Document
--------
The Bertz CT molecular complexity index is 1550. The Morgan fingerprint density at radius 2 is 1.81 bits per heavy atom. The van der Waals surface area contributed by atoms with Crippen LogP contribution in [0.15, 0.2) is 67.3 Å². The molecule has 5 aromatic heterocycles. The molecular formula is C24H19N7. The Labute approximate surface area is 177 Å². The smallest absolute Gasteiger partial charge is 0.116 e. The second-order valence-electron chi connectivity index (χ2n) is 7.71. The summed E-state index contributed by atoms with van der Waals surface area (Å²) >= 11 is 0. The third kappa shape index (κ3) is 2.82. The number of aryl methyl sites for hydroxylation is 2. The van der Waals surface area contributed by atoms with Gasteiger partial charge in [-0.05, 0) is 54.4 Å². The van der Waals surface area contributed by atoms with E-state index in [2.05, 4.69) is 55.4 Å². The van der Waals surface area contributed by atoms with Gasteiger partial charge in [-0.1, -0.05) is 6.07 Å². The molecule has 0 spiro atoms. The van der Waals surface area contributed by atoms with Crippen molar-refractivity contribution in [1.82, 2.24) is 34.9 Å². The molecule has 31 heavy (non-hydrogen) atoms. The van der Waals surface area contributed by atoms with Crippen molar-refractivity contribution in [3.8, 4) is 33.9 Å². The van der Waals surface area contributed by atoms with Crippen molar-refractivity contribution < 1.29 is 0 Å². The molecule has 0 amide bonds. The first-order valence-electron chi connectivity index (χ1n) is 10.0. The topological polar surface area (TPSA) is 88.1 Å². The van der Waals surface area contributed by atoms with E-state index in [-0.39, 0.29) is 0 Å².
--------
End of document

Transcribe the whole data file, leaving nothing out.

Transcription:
The Bertz CT molecular complexity index is 1550. The Morgan fingerprint density at radius 2 is 1.81 bits per heavy atom. The van der Waals surface area contributed by atoms with Crippen LogP contribution in [0.15, 0.2) is 67.3 Å². The molecule has 5 aromatic heterocycles. The molecular formula is C24H19N7. The Labute approximate surface area is 177 Å². The smallest absolute Gasteiger partial charge is 0.116 e. The second-order valence-electron chi connectivity index (χ2n) is 7.71. The summed E-state index contributed by atoms with van der Waals surface area (Å²) >= 11 is 0. The third kappa shape index (κ3) is 2.82. The number of aryl methyl sites for hydroxylation is 2. The van der Waals surface area contributed by atoms with Gasteiger partial charge in [-0.05, 0) is 54.4 Å². The van der Waals surface area contributed by atoms with E-state index in [2.05, 4.69) is 55.4 Å². The van der Waals surface area contributed by atoms with Gasteiger partial charge in [-0.1, -0.05) is 6.07 Å². The molecule has 0 spiro atoms. The van der Waals surface area contributed by atoms with Crippen molar-refractivity contribution in [1.82, 2.24) is 34.9 Å². The molecule has 31 heavy (non-hydrogen) atoms. The van der Waals surface area contributed by atoms with Crippen molar-refractivity contribution in [3.8, 4) is 33.9 Å². The van der Waals surface area contributed by atoms with Crippen molar-refractivity contribution < 1.29 is 0 Å². The molecule has 0 amide bonds. The first-order valence-electron chi connectivity index (χ1n) is 10.0. The topological polar surface area (TPSA) is 88.1 Å². The van der Waals surface area contributed by atoms with E-state index in [-0.39, 0.29) is 0 Å².